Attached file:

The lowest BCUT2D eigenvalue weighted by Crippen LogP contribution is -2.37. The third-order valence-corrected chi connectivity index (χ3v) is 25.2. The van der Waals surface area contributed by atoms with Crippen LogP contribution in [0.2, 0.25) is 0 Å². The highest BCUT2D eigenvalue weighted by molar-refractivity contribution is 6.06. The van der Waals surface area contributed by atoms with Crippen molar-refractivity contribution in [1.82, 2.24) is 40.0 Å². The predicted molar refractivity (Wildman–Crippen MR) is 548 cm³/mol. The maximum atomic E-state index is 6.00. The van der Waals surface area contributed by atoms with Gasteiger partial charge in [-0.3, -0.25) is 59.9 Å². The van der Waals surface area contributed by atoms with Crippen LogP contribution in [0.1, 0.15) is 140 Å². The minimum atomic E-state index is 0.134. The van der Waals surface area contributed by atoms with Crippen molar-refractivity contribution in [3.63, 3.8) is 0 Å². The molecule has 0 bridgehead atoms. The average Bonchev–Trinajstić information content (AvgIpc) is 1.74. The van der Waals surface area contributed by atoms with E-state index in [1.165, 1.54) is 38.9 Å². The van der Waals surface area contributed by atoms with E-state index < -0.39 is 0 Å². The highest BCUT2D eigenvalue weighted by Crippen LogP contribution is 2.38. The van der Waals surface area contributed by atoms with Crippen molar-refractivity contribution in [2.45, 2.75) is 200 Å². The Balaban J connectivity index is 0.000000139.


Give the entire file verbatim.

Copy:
The lowest BCUT2D eigenvalue weighted by Crippen LogP contribution is -2.37. The third-order valence-corrected chi connectivity index (χ3v) is 25.2. The van der Waals surface area contributed by atoms with Crippen LogP contribution in [0.2, 0.25) is 0 Å². The highest BCUT2D eigenvalue weighted by molar-refractivity contribution is 6.06. The van der Waals surface area contributed by atoms with Crippen molar-refractivity contribution in [1.82, 2.24) is 40.0 Å². The predicted molar refractivity (Wildman–Crippen MR) is 548 cm³/mol. The maximum atomic E-state index is 6.00. The van der Waals surface area contributed by atoms with Gasteiger partial charge in [-0.3, -0.25) is 59.9 Å². The van der Waals surface area contributed by atoms with Crippen LogP contribution in [0.1, 0.15) is 140 Å². The minimum atomic E-state index is 0.134. The van der Waals surface area contributed by atoms with Crippen molar-refractivity contribution in [3.63, 3.8) is 0 Å². The molecule has 0 bridgehead atoms. The average Bonchev–Trinajstić information content (AvgIpc) is 1.74. The van der Waals surface area contributed by atoms with E-state index in [1.165, 1.54) is 38.9 Å². The van der Waals surface area contributed by atoms with E-state index < -0.39 is 0 Å². The highest BCUT2D eigenvalue weighted by Crippen LogP contribution is 2.38. The van der Waals surface area contributed by atoms with Crippen molar-refractivity contribution in [2.45, 2.75) is 200 Å². The Balaban J connectivity index is 0.000000139.